A student, attending a private school, was expelled for wearing a traditional Zulu bracelet. The case, beyond its anecdotal aspect, is brought to justice. It raises the issue of freedom of conscience and that of the autonomy of Christian religious schools in South Africa.
It all starts with a simple bracelet, the one worn by a Zulu student attending a private Christian school, South African daily reports Mail & Guardian. This is not an ordinary jewel, but a turban, a traditional goatskin ceremonial bracelet that is believed to connect the teenager to his ancestors. Traditionally, the bracelet should be worn until it comes off the wrist on its own. It is therefore impossible for the wearer to remove it.
However, the Christian school sent the student home with learning materials so that he could continue his education. He will not be able to return to school until the bracelet has come off, as the Zulu belief demands. The establishment has in fact estimated that “Wearing a coat is a religious practice that conflicts with its ethics and biblical beliefs ”, continues the Mail & Guardian.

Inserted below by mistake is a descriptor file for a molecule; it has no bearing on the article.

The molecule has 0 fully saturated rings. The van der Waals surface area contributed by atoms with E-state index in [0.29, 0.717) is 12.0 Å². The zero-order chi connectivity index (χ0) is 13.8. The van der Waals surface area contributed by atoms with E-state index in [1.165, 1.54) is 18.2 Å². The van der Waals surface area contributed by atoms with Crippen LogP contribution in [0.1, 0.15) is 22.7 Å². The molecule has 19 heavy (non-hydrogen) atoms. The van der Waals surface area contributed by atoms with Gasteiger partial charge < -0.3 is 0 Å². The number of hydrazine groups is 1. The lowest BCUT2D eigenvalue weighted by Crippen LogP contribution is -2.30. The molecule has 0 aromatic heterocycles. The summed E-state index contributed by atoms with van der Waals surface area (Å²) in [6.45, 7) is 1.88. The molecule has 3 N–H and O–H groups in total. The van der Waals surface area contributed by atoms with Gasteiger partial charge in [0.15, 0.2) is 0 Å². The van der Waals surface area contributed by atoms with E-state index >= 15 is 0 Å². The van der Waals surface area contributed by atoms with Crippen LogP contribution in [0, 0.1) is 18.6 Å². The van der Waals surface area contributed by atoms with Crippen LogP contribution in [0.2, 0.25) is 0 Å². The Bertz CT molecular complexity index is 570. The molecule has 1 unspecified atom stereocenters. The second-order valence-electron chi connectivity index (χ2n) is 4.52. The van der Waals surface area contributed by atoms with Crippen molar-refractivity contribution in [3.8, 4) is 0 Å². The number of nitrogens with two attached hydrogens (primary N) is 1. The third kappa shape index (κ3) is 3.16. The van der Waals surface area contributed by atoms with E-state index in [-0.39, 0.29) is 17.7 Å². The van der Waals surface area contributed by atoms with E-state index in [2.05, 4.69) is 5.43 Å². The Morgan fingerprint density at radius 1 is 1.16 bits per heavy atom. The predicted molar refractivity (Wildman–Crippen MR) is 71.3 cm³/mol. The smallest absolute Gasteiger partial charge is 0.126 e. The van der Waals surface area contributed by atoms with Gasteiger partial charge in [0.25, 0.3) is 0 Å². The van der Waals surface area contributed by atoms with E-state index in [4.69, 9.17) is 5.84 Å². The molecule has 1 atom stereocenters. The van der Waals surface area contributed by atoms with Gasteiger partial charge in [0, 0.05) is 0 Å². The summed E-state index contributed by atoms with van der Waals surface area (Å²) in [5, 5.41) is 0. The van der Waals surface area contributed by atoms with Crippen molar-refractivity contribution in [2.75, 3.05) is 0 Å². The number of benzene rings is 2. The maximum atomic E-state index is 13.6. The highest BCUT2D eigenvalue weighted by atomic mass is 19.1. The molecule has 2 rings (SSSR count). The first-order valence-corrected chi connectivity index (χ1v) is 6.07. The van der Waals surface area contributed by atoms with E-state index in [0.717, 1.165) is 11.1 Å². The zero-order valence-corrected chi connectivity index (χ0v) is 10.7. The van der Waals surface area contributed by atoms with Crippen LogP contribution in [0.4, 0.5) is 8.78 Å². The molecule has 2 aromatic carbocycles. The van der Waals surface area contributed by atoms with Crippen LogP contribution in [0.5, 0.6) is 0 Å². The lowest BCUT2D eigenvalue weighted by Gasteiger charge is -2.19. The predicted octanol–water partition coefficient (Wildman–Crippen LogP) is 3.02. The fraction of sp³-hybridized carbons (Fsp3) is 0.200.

The parents of the expelled pupil, for their part, describe neither more nor less than an act of discrimination. “For cultural reasons”. They therefore brought the case to court and claim 300,000 rand in damages, or more than 17,000 euros. The case will be decided on January 19 by the Johannesburg High Court, which will sit on this occasion as an equality tribunal.
“A dangerous precedent”
But the dispute risks taking on another dimension, raising the question of the autonomy of all private religious schools in the country and their right to establish admission policies specific to their religion. A point on which the High Court of Johannesburg must also rule.
If the court does not approve the school’s decision, “This would set a dangerous precedent for all private religious schools in the country, which could then be forced to act against their religious convictions and beliefs”, asserts in a statement, the executive director of Freedom of Religion South Africa (FOR TO), an organization that claims to uphold the right to religious freedom guaranteed by the South African Constitution.
This would completely undermine the very reason for the existence of these schools and go directly against the constitutional right to establish and maintain private religious schools. ”
While wearing a coat is allowed in public schools, private religious schools believe that“They are specifically established to provide education in the context of certain religious beliefs, practices and ethics. Parents, learners and staff join these schools precisely for this reason ”, adds the press release FOR TO.